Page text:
Editor’s Note: This post is presented in partnership with Time Warner Cable Movies On Demand in support of Indie Film Month. Today’s pick, “We Are Twisted Sister,“ is available now On Demand. Need help finding a movie to watch? Let TWC find the best fit for your mood here.
“This is Spinal Tap”
Technically a mockumentary, Rob Reiner’s “This is Spinal Tap” is still more than worthy to be on any and all lists about great rock docs. Hilarious antics and foul mouths from comedy all-stars like Michael McKean, Christopher Guest and Harry Shearer are scattered throughout, but the film also works as an effective and striking satire of a (mostly) bygone era in musical history. The music isn’t half bad either.
The Maysles Brothers’ breakthrough picture, “Gimme Shelter” is a groundbreaking documentary that has long proven fascinating to both hardcore rock fans and documentary admirers (even better if you’re both). The revolutionary Direct Cinema style of the Maysles makes the viewer feel like we are rocking out at the Altamont Speedway with The Rolling Stones. The controversial elements of the film’s final minutes, including the death of concert-goer Meredith Hunter, are some of the most talked-about in cinema. While there is still some speculation about the legitimacy of the filmmaking process, some mysteries are best lost to time.
“Don’t Look Back”
The earliest film on this list, “Don’t Look Back” is consistently cited as the rock doc to end all rock docs. Lauded director D.A. Pennebaker had the opportunity to get truly intimate with Bob Dylan on one of his early UK tours and the documentarian made the most of it. Viewers get a great look at Dylan the performer, but an even more nuanced one at Dylan the man.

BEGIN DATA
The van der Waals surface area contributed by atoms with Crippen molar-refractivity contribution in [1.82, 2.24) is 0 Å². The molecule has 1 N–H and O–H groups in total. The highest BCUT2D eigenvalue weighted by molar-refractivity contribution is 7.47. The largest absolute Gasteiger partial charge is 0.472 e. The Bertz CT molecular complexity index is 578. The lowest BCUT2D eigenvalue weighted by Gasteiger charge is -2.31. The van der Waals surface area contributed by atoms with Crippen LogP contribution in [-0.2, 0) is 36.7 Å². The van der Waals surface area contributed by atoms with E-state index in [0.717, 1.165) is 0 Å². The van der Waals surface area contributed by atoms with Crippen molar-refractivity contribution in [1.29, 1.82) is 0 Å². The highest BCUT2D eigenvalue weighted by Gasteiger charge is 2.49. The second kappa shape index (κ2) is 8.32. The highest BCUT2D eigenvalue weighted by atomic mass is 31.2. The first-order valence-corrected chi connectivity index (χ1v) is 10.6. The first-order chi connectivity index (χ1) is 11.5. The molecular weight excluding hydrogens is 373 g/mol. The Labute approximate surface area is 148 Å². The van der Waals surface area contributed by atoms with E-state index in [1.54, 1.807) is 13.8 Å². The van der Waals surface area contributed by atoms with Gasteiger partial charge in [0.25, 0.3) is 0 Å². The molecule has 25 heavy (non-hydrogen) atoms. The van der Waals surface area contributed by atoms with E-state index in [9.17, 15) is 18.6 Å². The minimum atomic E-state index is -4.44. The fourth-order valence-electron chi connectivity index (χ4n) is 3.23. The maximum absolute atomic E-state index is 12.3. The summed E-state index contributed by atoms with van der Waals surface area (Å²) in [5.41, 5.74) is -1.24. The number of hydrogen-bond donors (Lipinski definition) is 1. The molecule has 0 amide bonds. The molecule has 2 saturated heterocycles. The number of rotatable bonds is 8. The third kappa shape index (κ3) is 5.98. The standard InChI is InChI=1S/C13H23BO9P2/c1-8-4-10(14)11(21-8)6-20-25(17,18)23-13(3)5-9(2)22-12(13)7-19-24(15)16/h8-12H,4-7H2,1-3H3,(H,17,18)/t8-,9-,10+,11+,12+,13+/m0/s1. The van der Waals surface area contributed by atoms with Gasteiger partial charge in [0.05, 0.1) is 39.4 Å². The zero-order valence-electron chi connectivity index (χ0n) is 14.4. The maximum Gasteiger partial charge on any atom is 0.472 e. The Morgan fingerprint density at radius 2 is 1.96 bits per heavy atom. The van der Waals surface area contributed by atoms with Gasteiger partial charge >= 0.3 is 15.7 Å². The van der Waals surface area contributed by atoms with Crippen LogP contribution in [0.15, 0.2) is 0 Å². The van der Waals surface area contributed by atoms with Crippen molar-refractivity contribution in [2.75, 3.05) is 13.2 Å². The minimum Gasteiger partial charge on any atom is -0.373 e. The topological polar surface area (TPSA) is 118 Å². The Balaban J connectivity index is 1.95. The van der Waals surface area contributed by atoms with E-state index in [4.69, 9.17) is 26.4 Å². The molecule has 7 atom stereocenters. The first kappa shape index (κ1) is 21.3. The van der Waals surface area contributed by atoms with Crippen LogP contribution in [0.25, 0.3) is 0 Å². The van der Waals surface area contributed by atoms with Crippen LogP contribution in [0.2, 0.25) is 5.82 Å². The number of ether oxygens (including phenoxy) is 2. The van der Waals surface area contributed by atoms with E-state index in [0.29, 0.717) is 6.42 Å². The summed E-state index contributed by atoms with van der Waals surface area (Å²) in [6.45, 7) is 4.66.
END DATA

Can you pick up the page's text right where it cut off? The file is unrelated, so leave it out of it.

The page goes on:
“The Decline of Western Civilization”
The “Decline of Western Civilization” series of films is a modern epic of Los Angeles musical history. The follow-ups that focus on metal and gutter punk are interesting looks at niche genre, but the first installment is a bonafide classic. Filmmaker Penelope Spheeris created a rare quality doc that did not simply focus on one artist, but captured an entire scene, featuring interviews with Black Flag and X, this grandiose film fully encompasses punk.
“Montage of Heck”
The latest Kurt Cobain doc is perhaps the most striking of a currently very large crop. It’s refreshing to see the film lay its focus on what made Cobain the man he was, instead of just focusing on his work with seminal band Nirvana. The first thirty minutes are the most heartbreaking, and given the circumstances of his death, may be hard to watch for some. If you are in the mood for a downer, it’s worth getting through for the relentless gut punches. And those animated sequences? Simply stellar.
“Shut Up and Play the Hits”
The LCD Soundsystem-focused “Shut Up and Play the Hits” falls into the well-worn trope of covering a legendary group long after their height of popularity while they play a big gig that has outsized stakes attached to it. It’s barely a full-fledged documentary, and is essentially a concert video, but it works better than it should for multiple reasons. First off, this really is a big gig with lots at stake, and LCD Soundsystem made sure their final show was one of epic proportions. The concert itself is also gorgeously shot and features guest appearances from Arcade Fire and comedian Reggie Watts.
“It Might Get Loud”
“It Might Get Loud” is an exercise in comparison. The styles and philosophy of Jimmy Page, Jack White and U2’s The Edge are all on display here, as the rock stars sit you down for a quieter kind of night. The film that follows the three legendary guitarists in conversation, and while it may not be the most rock n’ roll thing on this list, it certainly has its hardcore moments. At the very least, it’s impossible to forget Jack White’s finger-bleeding guitar shredding antics.
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